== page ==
Luke 20:27-21:4

  1. 20:27-40. The Sadducees repudiated the doctrine of a life after death, both because of the practical difficulties it involved, and because it was not taught in the Five Books of Moses, which they regarded as the only authority.
    How did Jesus meet their objections on both grounds?
    Cf. Mark 12:24.
  2. 21:1-4. What does God look for in those who mark gifts for his work?
    Cf. 2 cor. 8:12.
    Contrast these verses with 20:46, 47.
  3. 20:41-44. ‘Son of David’ as a title for the Messiah carried the implication of a national, political deliverer.
    What does Jesus teach here about the true status of the Messiah, and about the character of his reign?

 

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Luke 20: 1-19

  1. Observe the atmosphere of hostility and intrigue in this passage.
    In this situation, what was the purpose of the parable of 20:9-18?
    To whom does it refer, and what does it imply about the status of Jesus?
  2. 20:19-26. Why was Jesus’ answer so effective?
    Apply both halves of verse 25 to your own situation.
  3. 20:1-8. Why did Jesus answer one question by asking another?
    Or was he treating their enquiry seriously?
    If so, why did he refuse to tell them the answer to their original question?

Luke 19:28-48

  1. Verses 29-40. What was Jesus’ purpose in making this public entry into Jerusalem?
    Cf. Zech. 9:9. What was he intending to teach about the nature of his kingship?
    Contrast Rev. 19:11.
  2. Verses 41-46. What was it about Jerusalem that moved Jesus to pity and to anger?
    How do these verses show that love does not exclude judgment?

Luke 19:11-27

  1. What does this parable teach about:
    (a) the present responsibility of the followers of Jesus, and
    (b) future judgement?
  2. Was the third servant’s excuse a valid one?
    On what ground was he condemned? What is his case intended to teach?

Luke 18:31-19:10

  1. Do you see any connection between the radical demand of verses 22 and 29 and Jesus’ own self-sacrifice (verses 31-330? Cf. 1 Pet. 2: 21.
  2. Compare and contrast these two men in their need and their attitude to Jesus.
    What can we learn from the different way in which Jesus dealt with each.
  3. Who took the initiative in the salvation of Zacchaeus?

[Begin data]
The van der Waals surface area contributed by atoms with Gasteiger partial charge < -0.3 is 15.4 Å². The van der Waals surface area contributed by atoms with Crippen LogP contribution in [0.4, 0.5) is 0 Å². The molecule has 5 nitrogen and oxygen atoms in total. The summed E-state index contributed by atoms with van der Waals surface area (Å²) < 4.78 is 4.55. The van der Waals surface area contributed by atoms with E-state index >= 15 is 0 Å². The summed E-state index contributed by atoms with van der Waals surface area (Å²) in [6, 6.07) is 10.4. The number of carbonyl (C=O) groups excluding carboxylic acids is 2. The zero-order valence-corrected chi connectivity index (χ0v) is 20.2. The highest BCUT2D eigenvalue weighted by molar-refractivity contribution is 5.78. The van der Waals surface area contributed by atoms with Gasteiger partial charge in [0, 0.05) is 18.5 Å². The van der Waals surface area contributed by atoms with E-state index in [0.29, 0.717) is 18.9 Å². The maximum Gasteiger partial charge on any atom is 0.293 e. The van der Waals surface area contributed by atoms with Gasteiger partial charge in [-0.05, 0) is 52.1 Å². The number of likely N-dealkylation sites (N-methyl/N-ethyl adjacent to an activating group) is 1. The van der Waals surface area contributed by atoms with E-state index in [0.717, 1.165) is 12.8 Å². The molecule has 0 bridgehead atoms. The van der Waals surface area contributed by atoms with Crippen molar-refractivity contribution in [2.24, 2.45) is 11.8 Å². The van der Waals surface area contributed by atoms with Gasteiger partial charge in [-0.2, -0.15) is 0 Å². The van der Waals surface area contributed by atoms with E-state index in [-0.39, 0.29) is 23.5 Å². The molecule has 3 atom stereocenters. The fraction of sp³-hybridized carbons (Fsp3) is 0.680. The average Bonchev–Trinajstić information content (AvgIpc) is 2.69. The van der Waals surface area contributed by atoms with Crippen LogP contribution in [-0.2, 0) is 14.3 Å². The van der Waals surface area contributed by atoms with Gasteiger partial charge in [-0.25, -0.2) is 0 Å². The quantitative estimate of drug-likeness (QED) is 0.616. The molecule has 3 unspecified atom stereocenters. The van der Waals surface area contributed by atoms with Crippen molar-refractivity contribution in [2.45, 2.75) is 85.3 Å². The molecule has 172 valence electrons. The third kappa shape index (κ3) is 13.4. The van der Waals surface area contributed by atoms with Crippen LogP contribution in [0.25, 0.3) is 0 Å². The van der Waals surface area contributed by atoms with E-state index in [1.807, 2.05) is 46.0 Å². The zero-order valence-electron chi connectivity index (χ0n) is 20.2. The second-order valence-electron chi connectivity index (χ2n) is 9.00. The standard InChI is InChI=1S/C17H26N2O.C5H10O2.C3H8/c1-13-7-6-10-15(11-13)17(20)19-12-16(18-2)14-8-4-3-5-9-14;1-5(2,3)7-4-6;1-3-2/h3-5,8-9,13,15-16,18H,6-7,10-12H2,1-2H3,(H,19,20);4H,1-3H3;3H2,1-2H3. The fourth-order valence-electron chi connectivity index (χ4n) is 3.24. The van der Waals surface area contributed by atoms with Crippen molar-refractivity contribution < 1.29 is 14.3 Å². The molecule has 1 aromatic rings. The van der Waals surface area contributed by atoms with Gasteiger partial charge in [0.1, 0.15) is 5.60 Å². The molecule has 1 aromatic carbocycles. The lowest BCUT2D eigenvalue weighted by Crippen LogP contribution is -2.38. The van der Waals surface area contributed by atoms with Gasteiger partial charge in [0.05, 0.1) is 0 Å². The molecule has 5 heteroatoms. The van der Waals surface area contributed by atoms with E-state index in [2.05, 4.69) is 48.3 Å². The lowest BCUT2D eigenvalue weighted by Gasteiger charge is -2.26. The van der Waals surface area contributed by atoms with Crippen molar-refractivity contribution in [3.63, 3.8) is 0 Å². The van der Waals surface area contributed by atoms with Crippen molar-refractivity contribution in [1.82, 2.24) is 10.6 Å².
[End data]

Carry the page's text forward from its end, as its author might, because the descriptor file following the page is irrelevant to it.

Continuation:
What can we learn from the expression of his repentance?

Luke 18: 1-30

  1. Verses 1-8. Why ought we to be persistent in prayer?
    How does the parable illustrate this?
    Note the elements both of comparison and contrast.
  2. Verses 9-14. What was the Pharisee’s error?
    Was he wrong to give thanks?
    What does God require in prayer?
  3. Verse 17. To what characteristics of children do you think Jesus was referring
  4. Verses 18-30. What did this ruler lack?
    Why are possessions so dangerous
  5. Do you see any connection between the radical demand of verses 22 and 29 and Jesus’ own self-sacrifice (verses 31-330? Cf. 1 Pet. 2: 21.

Luke 17

Verses 1-10. Four characteristics of a true disciple are presented in these verses.
Can you sum them up in four words?
Note the demand for personal application (verses 3, 10), and need to pray for an increase (verse 5) in such qualities.
Verses 11-19. What was required before the men could be healed?
And what did Jesus expect of them afterwards?
Can we learn anything from this for our own prayers?

What does Jesus teach here concerning the nature of:
(a) the kingdom of God, and
(b) the coming of the Son of Man?
What is the difference, and what the connection?
What aspects of his return does Jesus emphasize here?
How will it find the world?
And how should it find his own people?

Note. Verse 37. The figurative language (cf. Job 39:27-30) suggests that, ‘Where there is spiritual decay, judgment will come.’ Or it is perhaps a proverbial saying meaning simply, ‘When the time is ripe, it will happen.’